With the aims of the Bologna Process within reach, ministers must now look beyond 2010, says Kristin Clemet
Ministers from all over Europe will gather in Bergen, Norway, this week to discuss the direction of the Bologna Process. My expectations are high.
Bologna is an enormously important form of European co-operation, bringing together 45 countries with the aim of setting up a European Higher Education Area (EHEA) by 2010. Ministerial meetings take place every second year and have already been held in Bologna, Prague and Berlin.
So what will be the main points on the agenda in Bergen? The process will include almost all European countries, stretching as far east as Azerbaijan. A few of the Bologna member countries have a long way to go to achieve the goals we have set. We have to strengthen our efforts in what is called the social dimension of the process, to create equal opportunities for higher education and mobility for all students in all countries, regardless of their social and economic backgrounds.
Cross-border higher education is growing, but not all higher education is quality higher education. For some students, the study programme offered does not match the programme advertised. Norway has worked towards establishing international guidelines for cross-border higher education, both within the Bologna Process and through Unesco and the Organisation for Economic Co-operation and Development.
The result is a strengthening of the work on quality assurance in higher education, nationally and at European level. Mutually shared standards and guidelines for quality assurance have been developed and will be presented to, and hopefully approved by, the ministers in Bergen. Our aim is to increase and facilitate the mobility of students while ensuring the quality of institutions and study programmes.
While focusing on the EHEA, we must not forget the external dimension of the Bologna process. Aki Sawyerr, the secretary-general of the African Association of Universities, said in an interview that he was afraid that a one-way student flow, combined with restrictive immigration policies, might result in what he called an "intellectual Festung Bologna".
This is a concern we have to take seriously. It reflects an anxiety that Europe is neglecting its obligations towards the poorer parts of the world, an anxiety that Europe is turning its focus towards commercialisation of higher education. In Berlin, we stated quite clearly that "in international academic co-operation and exchanges, academic values should prevail". The EHEA has to be open and inclusive.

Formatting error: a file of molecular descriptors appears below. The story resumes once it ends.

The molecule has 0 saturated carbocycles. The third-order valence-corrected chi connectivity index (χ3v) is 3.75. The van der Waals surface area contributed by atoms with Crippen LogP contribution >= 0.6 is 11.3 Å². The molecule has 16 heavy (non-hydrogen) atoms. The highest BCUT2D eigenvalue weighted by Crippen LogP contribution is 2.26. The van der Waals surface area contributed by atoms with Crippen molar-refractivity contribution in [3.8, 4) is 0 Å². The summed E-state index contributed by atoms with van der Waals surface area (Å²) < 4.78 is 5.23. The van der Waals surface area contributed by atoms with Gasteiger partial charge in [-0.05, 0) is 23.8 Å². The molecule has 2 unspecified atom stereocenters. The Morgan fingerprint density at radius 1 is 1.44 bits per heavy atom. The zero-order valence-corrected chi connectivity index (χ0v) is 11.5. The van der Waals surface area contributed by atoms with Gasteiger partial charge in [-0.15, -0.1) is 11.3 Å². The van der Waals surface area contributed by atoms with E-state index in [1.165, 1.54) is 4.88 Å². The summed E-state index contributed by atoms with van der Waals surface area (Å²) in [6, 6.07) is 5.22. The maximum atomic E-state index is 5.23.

The Bologna Process, started in 1999, is halfway to its 2010 deadline. In Bergen we will take stock of our achievements so far. A detailed stocktaking has been carried out for three intermediate priority areas, a two-cycle degree system, quality assurance and the recognition of degrees and study periods.
The direction is a quite clear - progress in these three areas has been substantial. This is confirmed by students and higher education institutions. Changes are not just top-down; students can see the changes in study programmes. So our aim for 2010 should be within reach.
As 2010 draws nearer, it will be necessary to supplement the vision of the EHEA with a concrete description of what it should become after 2010. The Bologna Declaration does not provide answers. Consequently, I will invite my colleagues to start a discussion on this topic in Bergen. The question has to be raised whether the EHEA should be formalised. Will there be a need for a legal framework? Should the process be binding for member countries? We have to dare to raise the question of whether some sort of formal commitment from the participating countries may be necessary for the EHEA to become a reality. For the time being, the process includes a number of countries outside the European Union. Transferring the Bologna Process to the EU would not be a natural choice. But we have to look into the various scenarios for the EHEA in 2010 and beyond.
By 2010, as a result of Bologna, we should see a noticeable improvement in the quality of European higher education. We should have systems of quality assurance in place in all countries that protect students. Students and staff should also be able to move more freely between countries. Europe will emerge as more attractive for good students and staff seeking international experience.
All of this will make Europe stronger globally. I hope we continue focusing and working on these important gains long after we have left Bergen.
Kristin Clemet is Norwegian Minister of Education and Research.